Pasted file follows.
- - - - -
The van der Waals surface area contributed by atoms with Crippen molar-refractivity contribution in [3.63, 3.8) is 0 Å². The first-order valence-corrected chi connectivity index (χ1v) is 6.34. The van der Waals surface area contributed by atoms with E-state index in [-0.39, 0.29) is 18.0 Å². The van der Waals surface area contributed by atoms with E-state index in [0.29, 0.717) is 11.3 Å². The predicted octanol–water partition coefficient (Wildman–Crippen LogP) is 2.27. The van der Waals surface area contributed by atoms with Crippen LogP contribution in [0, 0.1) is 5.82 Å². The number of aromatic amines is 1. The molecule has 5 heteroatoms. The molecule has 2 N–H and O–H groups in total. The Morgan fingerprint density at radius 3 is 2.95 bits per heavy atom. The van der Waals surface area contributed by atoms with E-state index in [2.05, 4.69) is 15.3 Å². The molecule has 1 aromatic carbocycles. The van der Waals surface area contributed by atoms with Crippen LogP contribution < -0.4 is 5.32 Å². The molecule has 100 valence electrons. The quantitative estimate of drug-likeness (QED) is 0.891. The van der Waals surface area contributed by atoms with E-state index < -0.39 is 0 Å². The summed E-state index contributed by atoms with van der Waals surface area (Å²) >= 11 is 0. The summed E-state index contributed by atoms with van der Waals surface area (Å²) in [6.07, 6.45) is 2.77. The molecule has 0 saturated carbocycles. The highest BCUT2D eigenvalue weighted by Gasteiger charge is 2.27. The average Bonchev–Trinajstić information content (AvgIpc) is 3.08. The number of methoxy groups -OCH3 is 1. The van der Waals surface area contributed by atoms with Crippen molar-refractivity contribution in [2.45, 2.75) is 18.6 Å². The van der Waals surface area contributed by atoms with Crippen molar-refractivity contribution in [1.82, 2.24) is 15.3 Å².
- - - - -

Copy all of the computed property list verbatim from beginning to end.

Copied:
The van der Waals surface area contributed by atoms with Crippen molar-refractivity contribution in [3.63, 3.8) is 0 Å². The first-order valence-corrected chi connectivity index (χ1v) is 6.34. The van der Waals surface area contributed by atoms with E-state index in [-0.39, 0.29) is 18.0 Å². The van der Waals surface area contributed by atoms with E-state index in [0.29, 0.717) is 11.3 Å². The predicted octanol–water partition coefficient (Wildman–Crippen LogP) is 2.27. The van der Waals surface area contributed by atoms with Crippen LogP contribution in [0, 0.1) is 5.82 Å². The number of aromatic amines is 1. The molecule has 5 heteroatoms. The molecule has 2 N–H and O–H groups in total. The Morgan fingerprint density at radius 3 is 2.95 bits per heavy atom. The van der Waals surface area contributed by atoms with E-state index in [2.05, 4.69) is 15.3 Å². The molecule has 1 aromatic carbocycles. The van der Waals surface area contributed by atoms with Crippen LogP contribution < -0.4 is 5.32 Å². The molecule has 100 valence electrons. The quantitative estimate of drug-likeness (QED) is 0.891. The van der Waals surface area contributed by atoms with E-state index < -0.39 is 0 Å². The summed E-state index contributed by atoms with van der Waals surface area (Å²) >= 11 is 0. The summed E-state index contributed by atoms with van der Waals surface area (Å²) in [6.07, 6.45) is 2.77. The molecule has 0 saturated carbocycles. The highest BCUT2D eigenvalue weighted by Gasteiger charge is 2.27. The average Bonchev–Trinajstić information content (AvgIpc) is 3.08. The number of methoxy groups -OCH3 is 1. The van der Waals surface area contributed by atoms with Crippen molar-refractivity contribution in [2.45, 2.75) is 18.6 Å². The van der Waals surface area contributed by atoms with Crippen molar-refractivity contribution in [1.82, 2.24) is 15.3 Å².